Today JRW welcomes Dr. Carolyn Kaufman. Carolyn has a Doctorate of Psychology (PsyD) in clinical psychology, and teaches full time at the college level. She also works with journalists who are writing nonfiction articles and books, so gets quoted in magazines, newspapers, and books fairly often — that's fun! She's been writing since the age of 11. She's had some short fiction published in magazines, and is currently seeking representation for a contemporary fantasy novel, and working hard on a nonfiction project for Quill Driver Books. The working title is Nervous Breakdowns and Psychotic Killers: The Writer's Guide to Psychology.
ROBERTA: Welcome Carolyn! Love the title! That's quite a list of projects--where do we start?? You're a psychologist who writes and teaches about creating characters in fiction. We'd love to hear your tips about creating characters that come alive on the page.
CAROLYN: I think villains are too often neglected when we talk about characters, partly because some people find them uncomfortable to write. I believe the best villains are the ones we can relate to a little bit. So rather than describing your villain's actions with one of the old standbys — he was abused as a child, she was just born evil, he's a madman — try to figure out what it would take to drive someone to act the way your villain does. Your goal is not necessarily to make the character sympathetic; your goal is more to get the reader thinking "Would I really be any different in the same circumstances?"
ROBERTA: Tell us about the new book project from Quill Driver Books. In a nutshell, you'll be teaching fiction writers how to use psychology accurately in their books. Can you give us some tips in advance?
CAROLYN: One of the most important tips I can give is this — don't trust what you think you know about psychology. I've found that some of the most persistent myths are passed from storyteller to storyteller, because each new writer believes that the last one did her research!
Fortunately, some of the old misconceptions are starting to get cleared up; unfortunately, writers don't have easy access to information that will help them fill in the gaps. For example, more writers are realizing that schizophrenia is not the same thing as multiple personalities. The problem is, they still don't know exactly how they're different, and they let assumptions creep in to fill the gaps.
ROBERTA: And as if that wasn't enough, you blog regularly for QueryTracker.net. Tell us how that came about and what it offers aspiring writers.
CAROLYN: QueryTracker.net is a website that a guy named Pat McDonald created a couple of years ago. Pat decided that writers needed a database where they could 1) keep track of information about agents they were interested in approaching and 2) keep track of their submissions to those agents. The site also gathers statistics so that users can see just how long, on average, it takes Agent X to respond. Or how often Agent Y requests partials and fulls.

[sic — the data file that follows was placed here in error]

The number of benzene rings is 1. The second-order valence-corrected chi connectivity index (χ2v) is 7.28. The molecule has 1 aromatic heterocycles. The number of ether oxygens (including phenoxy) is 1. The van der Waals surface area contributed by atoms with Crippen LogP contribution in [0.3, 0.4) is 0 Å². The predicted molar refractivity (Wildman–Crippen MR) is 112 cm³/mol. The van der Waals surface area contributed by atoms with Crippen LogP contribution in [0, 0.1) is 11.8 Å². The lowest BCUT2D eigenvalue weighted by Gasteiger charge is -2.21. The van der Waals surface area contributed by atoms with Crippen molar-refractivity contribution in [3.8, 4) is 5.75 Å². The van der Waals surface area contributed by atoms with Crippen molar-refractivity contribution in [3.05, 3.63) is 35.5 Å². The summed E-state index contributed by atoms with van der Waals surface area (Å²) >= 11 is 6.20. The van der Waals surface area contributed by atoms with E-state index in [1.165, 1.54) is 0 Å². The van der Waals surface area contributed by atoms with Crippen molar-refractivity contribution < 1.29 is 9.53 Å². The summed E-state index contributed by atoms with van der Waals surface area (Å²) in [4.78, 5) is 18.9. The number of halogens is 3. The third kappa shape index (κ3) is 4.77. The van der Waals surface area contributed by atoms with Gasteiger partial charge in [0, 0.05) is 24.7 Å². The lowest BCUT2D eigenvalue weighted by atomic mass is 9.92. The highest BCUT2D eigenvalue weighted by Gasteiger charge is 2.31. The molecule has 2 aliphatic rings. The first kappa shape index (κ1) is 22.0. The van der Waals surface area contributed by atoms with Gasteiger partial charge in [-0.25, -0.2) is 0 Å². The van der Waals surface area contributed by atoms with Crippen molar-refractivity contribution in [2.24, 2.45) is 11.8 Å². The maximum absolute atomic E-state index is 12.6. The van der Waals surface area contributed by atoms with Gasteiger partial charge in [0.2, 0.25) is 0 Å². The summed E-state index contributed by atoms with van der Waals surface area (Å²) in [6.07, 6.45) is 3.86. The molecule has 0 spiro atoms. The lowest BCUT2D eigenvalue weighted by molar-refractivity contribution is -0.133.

I discovered the site about a year ago and was just head over heels with everything it could do. I became a regular contributor to the QueryTracker.net forum, and together with a small group of other contributors, decided to take over responsibility for the QueryTracker.net blog. The blog had languished while Pat was busy developing a new social networking site, RallyStorm. Our mission has been to help and educate serious writers who hope to find an agent and get published themselves; we also keep people abreast of what's going on in the publishing industry from week to week. We've had an incredible response from readers so far!
ROBERTA: And just for fun (because this is one of my pet peeves too), who is the worst fictional shrink you've come across so far?
CAROLYN: I've seen a lot of useless and elitist therapists in written fiction, but the ones who bother me the most are the ones who could care less about helping their clients — they're just there to get rich. (I have no idea which Alternate Universe these therapists live in, but it's sure not one I want to visit.)
If we expand into television and movie shrinks, there are some real doozies out there, but my current favorite is Dr. Vance from the horror/action movie Blade Trinity. Not only does he ooze self-importance and openly mock the main character (not very therapist-like behaviors), he makes a series of disjointed, completely useless interpretations. Then he asks about Blade's mother out of nowhere, to the point that the line is a non sequitur. He's an ugly hodgepodge of clichés. I can never decide whether to laugh or cry about that character.
My fantasy is that writers — and that includes screenwriters! — will be able to use the information in my book to create therapists that look and act more like real therapists.
ROBERTA: Okay gang, pile on with questions and comments! And you can read more about Carolyn at Archetypewriting.com. And by the way, my nominee for dreadful fictional shrink is Dr. Molly Griswold in TIN CUP:
“Meet Dr. Griswold,” golfer Roy McAvoy says to his friends in the movie, Tin Cup. “This is Molly. She’s my shrink.”
“Ex-shrink,” Dr. Molly Griswold corrects him. “We’re sleeping together now so I can’t be his therapist.”
'Nuff said Carolyn??